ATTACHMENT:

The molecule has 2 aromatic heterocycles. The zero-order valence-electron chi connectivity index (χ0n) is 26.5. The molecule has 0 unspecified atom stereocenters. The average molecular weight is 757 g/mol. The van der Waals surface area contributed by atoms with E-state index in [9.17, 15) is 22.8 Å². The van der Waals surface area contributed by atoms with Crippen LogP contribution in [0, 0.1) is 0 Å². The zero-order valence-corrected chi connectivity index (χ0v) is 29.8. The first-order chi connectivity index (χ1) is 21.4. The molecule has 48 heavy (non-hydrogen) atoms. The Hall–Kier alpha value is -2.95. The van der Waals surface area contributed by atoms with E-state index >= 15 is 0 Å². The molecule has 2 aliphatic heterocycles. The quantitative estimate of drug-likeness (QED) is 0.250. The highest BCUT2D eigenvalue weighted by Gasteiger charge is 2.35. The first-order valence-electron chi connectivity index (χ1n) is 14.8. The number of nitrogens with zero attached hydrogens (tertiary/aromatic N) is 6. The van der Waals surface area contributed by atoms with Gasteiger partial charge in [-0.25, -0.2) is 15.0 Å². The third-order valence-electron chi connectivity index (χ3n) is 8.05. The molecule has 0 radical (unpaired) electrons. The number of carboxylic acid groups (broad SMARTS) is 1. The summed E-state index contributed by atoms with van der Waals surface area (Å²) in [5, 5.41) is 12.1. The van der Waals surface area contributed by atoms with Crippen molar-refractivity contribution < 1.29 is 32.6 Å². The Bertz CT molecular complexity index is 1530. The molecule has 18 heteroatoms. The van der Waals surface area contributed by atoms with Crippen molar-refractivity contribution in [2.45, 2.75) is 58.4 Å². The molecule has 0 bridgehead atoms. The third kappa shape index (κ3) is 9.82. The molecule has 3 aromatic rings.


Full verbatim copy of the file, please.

The molecule has 2 aromatic heterocycles. The zero-order valence-electron chi connectivity index (χ0n) is 26.5. The molecule has 0 unspecified atom stereocenters. The average molecular weight is 757 g/mol. The van der Waals surface area contributed by atoms with E-state index in [9.17, 15) is 22.8 Å². The van der Waals surface area contributed by atoms with Crippen LogP contribution in [0, 0.1) is 0 Å². The zero-order valence-corrected chi connectivity index (χ0v) is 29.8. The first-order chi connectivity index (χ1) is 21.4. The molecule has 48 heavy (non-hydrogen) atoms. The Hall–Kier alpha value is -2.95. The van der Waals surface area contributed by atoms with E-state index >= 15 is 0 Å². The molecule has 2 aliphatic heterocycles. The quantitative estimate of drug-likeness (QED) is 0.250. The highest BCUT2D eigenvalue weighted by Gasteiger charge is 2.35. The first-order valence-electron chi connectivity index (χ1n) is 14.8. The number of nitrogens with zero attached hydrogens (tertiary/aromatic N) is 6. The van der Waals surface area contributed by atoms with Gasteiger partial charge in [-0.25, -0.2) is 15.0 Å². The third-order valence-electron chi connectivity index (χ3n) is 8.05. The molecule has 0 radical (unpaired) electrons. The number of carboxylic acid groups (broad SMARTS) is 1. The summed E-state index contributed by atoms with van der Waals surface area (Å²) in [5, 5.41) is 12.1. The van der Waals surface area contributed by atoms with Crippen molar-refractivity contribution < 1.29 is 32.6 Å². The Bertz CT molecular complexity index is 1530. The molecule has 18 heteroatoms. The van der Waals surface area contributed by atoms with Crippen molar-refractivity contribution in [2.45, 2.75) is 58.4 Å². The molecule has 0 bridgehead atoms. The third kappa shape index (κ3) is 9.82. The molecule has 3 aromatic rings.